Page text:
Note: Where available, the PDF/Word icon below is provided to view the complete and fully formatted document
 Download Current HansardDownload Current Hansard    View Or Save XMLView/Save XML

Previous Fragment    Next Fragment
Monday, 2 June 2003
Page: 15669

Mr HAWKER (7:48 PM) —I rise in this debate on Appropriation Bill (No. 1) 2003-2004 to support the eighth Costello budget. I congratulate the Treasurer on yet another excellent budget, one that I think every member of the government is very proud of. Also just in passing I must note a comment made by the member for Greenway. He lamented the fact that in New South Wales a toll is being placed on a road. I would hope that he might extend such remarks to the state Labor government of Victoria, which is now talking about trying to build the Scoresby Freeway. The Commonwealth promised $425 million to make sure of its being built. The state would only have to match that, but it is apparently not prepared to do so now and wants to have a road toll instead—and I am sure the member for Greenway would disapprove of that too.

As I say, this is another excellent budget by the Treasurer, ably supported by the Prime Minister and every member of the government. There are a few salient points we ought to reinforce yet again about the fact that this budget, contrary to the comments of some opposition members, reduces taxes—there is an income tax cut there—and at the same time continues to produce a surplus, which is sound economic management. It is sound economic management particularly given that there is a drought which has caused so much devastation across so much of rural Australia, given the fact that we have had to finance our part in the Iraq war and, of course, given that there has been a big increase in security spending. I know that all members would agree with the sentiments of increasing our security, but we also know that it has to be paid for. When you put all that together, I think it is a very impressive result.

It goes further than that. This budget talks about a 3¼ per cent growth in the coming year, and I think we ought to put that into some sort of context. While 3¼ per cent is reasonably impressive, when you look at other countries, particularly OECD countries, it is extremely impressive. Looking at the latest Economist and at the Economist poll of gross domestic product forecasts this year and next year, we find that not only does Australia come at the top alphabetically but it also comes at the top on the growth figures. You could not get a better example of just how high Australia is rated in the world when you read in the Economist that we are at the top of the table when it comes to growth in this year and in the next year amongst OECD countries. That is a measure of how this government is helping Australia to perform well above the average. Even the Reserve Bank—which is never noted for overstating the case—in its May Bulletin, in which there is the statement on monetary policy, makes the observation that the Australian economy `has continued to perform relatively well against the background of a difficult international environment'. That from the Reserve Bank gives support for the excellent work that the government, particularly the Treasurer, is doing.

We could compare that with some of the comments we have heard from the opposition. Frankly, all they talk about is wanting to increase the cost of health care. They talk about possibly removing the rebate on private health insurance. As everyone knows, that is just code for increasing taxes. Because we now have a significant proportion of the Australian population back in private health cover, to remove part of that would do nothing more than increase costs, which is the equivalent of an increase in taxes. Likewise, those opposite seem to have great difficulties with the excellent work that the minister for education is doing with his higher education policy—which I think is quite an outstanding effort. As has been pointed out in this chamber day after day, that policy is a way of allowing more Australians to get to universities. Yet the opposition seems to be constantly carping, bringing up negatives and failing to observe what clearly is a very beneficial policy for young Australians and, indeed, for the whole of Australia.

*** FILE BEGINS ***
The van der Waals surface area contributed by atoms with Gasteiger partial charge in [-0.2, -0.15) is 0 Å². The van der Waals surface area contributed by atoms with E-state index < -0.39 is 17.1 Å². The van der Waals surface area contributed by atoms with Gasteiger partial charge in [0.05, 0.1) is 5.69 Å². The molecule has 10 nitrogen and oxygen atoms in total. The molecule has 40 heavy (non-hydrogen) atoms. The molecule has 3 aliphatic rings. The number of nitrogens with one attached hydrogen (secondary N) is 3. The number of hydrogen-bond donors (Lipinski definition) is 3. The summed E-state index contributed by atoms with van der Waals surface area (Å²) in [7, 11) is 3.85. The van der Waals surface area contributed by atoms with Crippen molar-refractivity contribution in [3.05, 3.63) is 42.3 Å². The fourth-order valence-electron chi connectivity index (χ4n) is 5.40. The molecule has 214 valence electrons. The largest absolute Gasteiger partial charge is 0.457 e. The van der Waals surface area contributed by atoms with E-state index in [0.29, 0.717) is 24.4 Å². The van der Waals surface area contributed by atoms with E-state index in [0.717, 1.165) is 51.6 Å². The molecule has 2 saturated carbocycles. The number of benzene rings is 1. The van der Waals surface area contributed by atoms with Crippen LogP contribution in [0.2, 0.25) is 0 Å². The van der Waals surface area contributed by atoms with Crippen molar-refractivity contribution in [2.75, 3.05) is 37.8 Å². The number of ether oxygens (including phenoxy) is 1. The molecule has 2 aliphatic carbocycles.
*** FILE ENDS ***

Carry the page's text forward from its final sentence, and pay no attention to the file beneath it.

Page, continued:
I would now like to turn to a couple of other issues. The first one is the question of budget equity and financing inside the parliament. I am sure that all honourable members will be quite interested in this and I hope that they will listen closely. Earlier this year I put a question on notice to the Speaker. I wanted to get some indication about the comparison between the budget of the Department of the House of Representatives and that of the Department of the Senate. From this some very interesting figures have come forth. I wanted to find out what the comparative budgets for the two departments in this building were, how they related to the number of members and senators and, particularly, what that meant for committees. As Chairman of one of the standing committees, I am very conscious of the difficulties House standing committees are facing in trying to provide proper backup and service to the members all-party committees. I think that all members appreciate the value of our House committees and support them.

These figures tell a very interesting story. Let us start from the premise that members and senators are treated equally in most ways. We have equal salaries and we have, basically, the same allowances, travel entitlements, superannuation and so on. It raises the question: how does that translate into the departments? Interestingly, if you look at the overall budgets for the departments' activities you find that, again, they are the same or almost the same. They are both just over $28 million. Then you start to think, `Hang on, what about when you translate back to the number of members and senators?' If you just do simple arithmetic you find that, according to the department of the House, it is $192,480 per member. The Department of the Senate seems to have some difficulty in answering that question. They say: